Solar Power

September 2021 – The Beginnings

I’ve always had an interest in solar power but never had dug much deeper. Way, way back in high school, I wrote a paper about alternative energy sources which ranged from wind, ocean tides, hyrdo, solar, and more. Of all of the ones I studied, I always felt like solar, either photovoltaic or thermal, would be the most viable.

Recently looking at some options for a “go box” or something that could be carried around for mobile AC and DC power, I stumbled back into the solar power concept. At first I picked up a small 30W mono panel, built a small 20ah go box that provides 12v ports, USB power, and a small 350W modified sine wave inverter. It worked and could be easily moved and used for small power needs and would rather quickly recharge with the 30W panel. I had found a cheap $2.99 simple charge controller and picked up a 10A and 30A version of those just because they were cheap. They are simple PWM based units, but work fine for my needs.

I had always assumed anything grid tied solution would be complicated and require some major interaction with the utility provider, so I never really considered it. However, during my research for the go box, I found grid tied inverters could be picked up rather cheap and one didn’t have to “go big” for a grid tie setup that could assist the grid for power needs.

Also while looking at the 30W panel, I noticed some 100W panels on sale for under $80. I also had enough amazon points that I had saved up for some special project or need, so I picked three panels and a 500W grid tie inverter to play around with. The hookup was simple, three 100W panels in parallel provides enough juice to the inverter to push around 250W back into the local system off loading a tiny bit (1% to 5%) of our daily power load.

Currently it is averaging only about 1-2kwh per day of generation, but that’s around .11 to .22 cents US per day of savings average overall. The only way this setup has any pay back is the use of amazon points for most of the primary purchase (and future expansion) which puts the payback currently at just over three years. Once I add a fourth panel for free in the future, that will drop down to around 2.8 years. Otherwise the payback would have been out around 7 years. As this is purely a hobby adventure, either wasn’t a concern, but it’s nice to know it will recover it’s cost sooner than later.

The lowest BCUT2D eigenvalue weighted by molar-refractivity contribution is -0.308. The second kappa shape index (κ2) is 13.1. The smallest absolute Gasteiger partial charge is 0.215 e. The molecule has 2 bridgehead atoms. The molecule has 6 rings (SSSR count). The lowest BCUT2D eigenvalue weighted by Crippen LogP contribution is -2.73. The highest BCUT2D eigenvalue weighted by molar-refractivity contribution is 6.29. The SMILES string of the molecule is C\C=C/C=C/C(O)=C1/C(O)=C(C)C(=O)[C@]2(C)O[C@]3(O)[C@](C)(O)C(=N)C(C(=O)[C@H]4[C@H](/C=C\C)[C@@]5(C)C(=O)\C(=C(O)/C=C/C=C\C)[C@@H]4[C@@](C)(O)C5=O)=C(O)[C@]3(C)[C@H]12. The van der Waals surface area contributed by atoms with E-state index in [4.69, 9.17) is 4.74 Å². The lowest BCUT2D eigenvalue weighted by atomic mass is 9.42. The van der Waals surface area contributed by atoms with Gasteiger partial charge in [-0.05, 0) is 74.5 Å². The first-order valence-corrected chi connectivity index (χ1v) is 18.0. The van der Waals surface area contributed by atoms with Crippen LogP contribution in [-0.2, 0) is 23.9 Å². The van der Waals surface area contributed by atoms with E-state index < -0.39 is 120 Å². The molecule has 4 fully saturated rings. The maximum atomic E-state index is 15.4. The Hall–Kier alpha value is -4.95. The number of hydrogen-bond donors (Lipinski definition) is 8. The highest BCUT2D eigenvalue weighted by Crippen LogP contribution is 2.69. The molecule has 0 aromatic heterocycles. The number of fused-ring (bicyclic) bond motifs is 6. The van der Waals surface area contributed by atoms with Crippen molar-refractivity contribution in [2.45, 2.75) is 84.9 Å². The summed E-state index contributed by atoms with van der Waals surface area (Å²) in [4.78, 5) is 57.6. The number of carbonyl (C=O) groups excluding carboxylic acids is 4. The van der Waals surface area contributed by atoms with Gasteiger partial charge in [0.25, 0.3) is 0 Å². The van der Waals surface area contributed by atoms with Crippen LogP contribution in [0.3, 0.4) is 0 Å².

Off Grid Options

Although the grid tie generation was nice, I still wanted the ability to have some off grid capability. We do have a 8kw generator to cover power when we are out, but that is not usable longer term so having the ability to drive 500-1000W off grid would be nice. I did have the 30A PWM controller for $2.99 and some extra 12v (non deep cycle) SLA batteries on hand from other projects, so a currently I have 36AH of off grid that can be used if needed. This will drive a 1000W pure sine way inverter to power small items when the generator is not needed.

To keep the off grid battery bank topped off, I have a smart switch turn on a relay to redirects the 100W panels to the off grid charge controller for a short period each day to top off the SLA batteries. Since these are NOT used or depleted daily, they should last for some time until they are needed repeatedly.

Sun Tracking – 10/2021

Not able to leave good enough alone, I have always liked seeing things, such as my small robots, track a light and move towards it. With that in mind and a bit of research, it appears that some simple solar tracking can boost generation by about 20-30% as compared to static panel positioning. That, along with not wanting to have to manually adjust the tilt angle of the panels every month and already having a couple linear actuators, sparked the desire to build out a simple solar tracker provide two axis movement.